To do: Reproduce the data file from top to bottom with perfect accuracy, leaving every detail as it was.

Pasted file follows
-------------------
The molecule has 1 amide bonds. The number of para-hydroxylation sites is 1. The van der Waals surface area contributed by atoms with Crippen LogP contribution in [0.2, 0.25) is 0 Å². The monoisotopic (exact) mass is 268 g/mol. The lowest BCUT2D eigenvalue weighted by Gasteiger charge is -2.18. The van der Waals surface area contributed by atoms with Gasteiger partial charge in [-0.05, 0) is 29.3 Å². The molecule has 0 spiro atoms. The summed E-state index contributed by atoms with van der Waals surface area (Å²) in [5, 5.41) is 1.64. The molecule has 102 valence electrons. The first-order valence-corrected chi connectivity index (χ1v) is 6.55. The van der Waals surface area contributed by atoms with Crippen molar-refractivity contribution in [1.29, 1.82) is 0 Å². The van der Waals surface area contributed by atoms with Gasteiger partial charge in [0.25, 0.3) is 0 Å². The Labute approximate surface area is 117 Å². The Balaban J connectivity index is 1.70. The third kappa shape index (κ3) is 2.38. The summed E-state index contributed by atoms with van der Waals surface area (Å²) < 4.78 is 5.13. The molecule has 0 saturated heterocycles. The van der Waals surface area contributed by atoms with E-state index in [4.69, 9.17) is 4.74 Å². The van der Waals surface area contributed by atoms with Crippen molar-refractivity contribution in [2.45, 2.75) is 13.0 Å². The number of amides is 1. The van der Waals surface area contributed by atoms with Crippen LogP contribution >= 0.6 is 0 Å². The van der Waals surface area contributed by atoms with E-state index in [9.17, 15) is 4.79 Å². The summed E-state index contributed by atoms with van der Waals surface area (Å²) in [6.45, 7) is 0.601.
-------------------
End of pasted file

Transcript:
The molecule has 1 amide bonds. The number of para-hydroxylation sites is 1. The van der Waals surface area contributed by atoms with Crippen LogP contribution in [0.2, 0.25) is 0 Å². The monoisotopic (exact) mass is 268 g/mol. The lowest BCUT2D eigenvalue weighted by Gasteiger charge is -2.18. The van der Waals surface area contributed by atoms with Gasteiger partial charge in [-0.05, 0) is 29.3 Å². The molecule has 0 spiro atoms. The summed E-state index contributed by atoms with van der Waals surface area (Å²) in [5, 5.41) is 1.64. The molecule has 102 valence electrons. The first-order valence-corrected chi connectivity index (χ1v) is 6.55. The van der Waals surface area contributed by atoms with Crippen molar-refractivity contribution in [1.29, 1.82) is 0 Å². The van der Waals surface area contributed by atoms with Gasteiger partial charge in [0.25, 0.3) is 0 Å². The Labute approximate surface area is 117 Å². The Balaban J connectivity index is 1.70. The third kappa shape index (κ3) is 2.38. The summed E-state index contributed by atoms with van der Waals surface area (Å²) < 4.78 is 5.13. The molecule has 0 saturated heterocycles. The van der Waals surface area contributed by atoms with E-state index in [4.69, 9.17) is 4.74 Å². The van der Waals surface area contributed by atoms with Crippen molar-refractivity contribution in [2.45, 2.75) is 13.0 Å². The number of amides is 1. The van der Waals surface area contributed by atoms with Crippen LogP contribution >= 0.6 is 0 Å². The van der Waals surface area contributed by atoms with E-state index in [9.17, 15) is 4.79 Å². The summed E-state index contributed by atoms with van der Waals surface area (Å²) in [6.45, 7) is 0.601.